The “Listen Again” series was popular enough that your favorite record reviewer has decided to follow the lead of some TV execs and do a spin-off. In this series we once more examine previously-released albums BUT the platters we’ll peruse in this particular series will be (Rolling Stone magazine) FIVE-STAR albums. This time we look at Roy Orbison’s All-Time Greatest Hits.
American Roy Kelton Orbison was born in Texas in 1936 and died in 1988. He was a guitarist and singer/songwriter famous for his distinctive four octave baritone voice, emotional ballads and dark signature shades. He was first a success as a rockabilly solo artist in Sun Records and I perhaps best known for a string of Billboard Top Forty hits on Monument Records including “Only the Lonely”, “Crying”, “In Dreams”, and “Oh, Pretty Woman”. Although his career stagnated during the 1970s, in the 1980s he enjoyed commercial success as a member of The Traveling Wilburys with Bob Dylan, the late, former Beatle George Harrison, ELO founder Jeff Lynne and Tom Petty. Sadly, at the time of his death he was enjoying a resurgence in his solo career as he had recently put out a new album.
Known by some as “the Caruso of rock”, Orbison was initiated into the Rock and Roll Hall of Fame and the Nashville Songwriters Hall of Fame in 1987. Rolling Stone magazine slotted him in at number 37 in their list of The Greatest Artists of All Time, in 2002 they placed him at number 74 in the Top 600 recording artists and rated Orbison at number 13 in their list of The 100 Greatest Singers of All Time in 2008.
All-Time Greatest Hitsis a 2-LP compilation album released in 1972. The project includes all the original Monument Records recordings that marked him the most singular rock stylist of the 1950s and 60s. His string of maundering, oft-times self-pitying songs were regularly redeemed by his extraordinary vocals and then eccentric musical arrangements.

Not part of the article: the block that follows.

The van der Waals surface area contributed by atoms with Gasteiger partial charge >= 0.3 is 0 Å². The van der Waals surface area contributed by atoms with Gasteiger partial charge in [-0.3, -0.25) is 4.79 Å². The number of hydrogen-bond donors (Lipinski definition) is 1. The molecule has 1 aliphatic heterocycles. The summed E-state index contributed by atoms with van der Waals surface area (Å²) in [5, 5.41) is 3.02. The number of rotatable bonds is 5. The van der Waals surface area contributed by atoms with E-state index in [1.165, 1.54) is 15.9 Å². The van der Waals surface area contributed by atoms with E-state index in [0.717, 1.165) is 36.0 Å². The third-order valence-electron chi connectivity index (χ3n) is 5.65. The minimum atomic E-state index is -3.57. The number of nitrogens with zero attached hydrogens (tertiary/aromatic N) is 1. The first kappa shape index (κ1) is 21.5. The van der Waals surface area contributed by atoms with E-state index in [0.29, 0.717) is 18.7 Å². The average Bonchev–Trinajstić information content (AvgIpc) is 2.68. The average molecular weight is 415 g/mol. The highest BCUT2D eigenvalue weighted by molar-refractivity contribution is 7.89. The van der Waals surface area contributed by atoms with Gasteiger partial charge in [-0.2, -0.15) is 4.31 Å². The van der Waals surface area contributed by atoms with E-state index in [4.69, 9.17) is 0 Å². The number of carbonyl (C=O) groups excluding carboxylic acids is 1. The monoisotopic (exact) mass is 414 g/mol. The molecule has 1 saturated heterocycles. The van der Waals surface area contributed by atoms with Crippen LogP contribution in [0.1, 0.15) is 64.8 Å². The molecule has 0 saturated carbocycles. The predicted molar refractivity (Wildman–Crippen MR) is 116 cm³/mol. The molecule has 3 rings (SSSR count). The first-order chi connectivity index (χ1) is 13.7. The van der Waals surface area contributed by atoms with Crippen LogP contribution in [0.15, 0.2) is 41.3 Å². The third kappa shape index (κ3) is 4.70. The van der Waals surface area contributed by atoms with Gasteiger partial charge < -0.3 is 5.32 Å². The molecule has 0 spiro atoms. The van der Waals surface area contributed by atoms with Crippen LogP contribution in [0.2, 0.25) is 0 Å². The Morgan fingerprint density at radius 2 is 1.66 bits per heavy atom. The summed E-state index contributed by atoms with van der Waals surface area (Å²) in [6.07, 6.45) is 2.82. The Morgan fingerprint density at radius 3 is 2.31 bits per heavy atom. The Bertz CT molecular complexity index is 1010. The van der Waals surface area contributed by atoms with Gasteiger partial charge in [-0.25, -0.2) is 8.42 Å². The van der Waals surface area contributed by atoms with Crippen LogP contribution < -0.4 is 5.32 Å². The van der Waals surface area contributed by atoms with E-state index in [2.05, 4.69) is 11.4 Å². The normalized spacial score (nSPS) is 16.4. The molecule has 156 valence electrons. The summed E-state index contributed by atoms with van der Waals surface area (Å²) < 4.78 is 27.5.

Of course, after moving to Monument his writing generally went in one of two directions. There were the nearly snarling blues-country shouters whose quintessential movement was complete with the seductive snarl from “Oh Pretty Woman” “Mean Woman Blues” and “Candy Man” and those that chronicled tales of deep lust or fear such as “Running Scared”, “Only The Lonely” and “Love Hurts”. The seductive songs were significantly influential on the careers of such artists as The Beatles who toured with him.
The songs of deep fear and lust were sometimes found to be even more fascinating by critics such as David Marsh of Rolling Stone magazine. In “Running Scared”, for example, Marsh says that “the music builds from a whisper to a scream as Orbison recites an ultimate paranoid fantasy” as he imagines what would happen if his gal possibly saw a guy who might attract her more than him. This anxiety is rendered totally ironic because at the close of the song he imagines that she doesn’t.
Also included here are numbers that were minor hits such as “Leah” and “Pretty Paper”. Online critics praise his voice as one of “the greatest ever” and some go so far as to say it had a unique quality which made it “almost surreal”. Online critics generally agree with Rolling Stone and give the recording a five-star rating as well.
Generally speaking, Orbison was accompanied by the same Nashville rhythm section used for other tunes and sometimes abetted by a chorus of women. Strings were used to accentuate the rhythm. (Interestingly enough, only Phil Spector could match Orbison’s use of orchestral style as well as his paranoia.) The material here was successful enough that CBS Records chose to re-release it on CD in 1989.
Orbison’s work is now near legendary as more and more artists discover and are inspired by his catalogue. In 1997, CBS put out a limited edition, remastered, gold CD reissue of this excellent album. The album is truly one of rock’s indispensable anthologies—containing all the hits and a fair share of oddities (such as “Shadaroba” which reveals a surprising bent for “Orientalism”). Indeed, Roy Orbison’s All-Time Greatest Hits/Monu.MP-8600 is a required part for any truly comprehensive collection.
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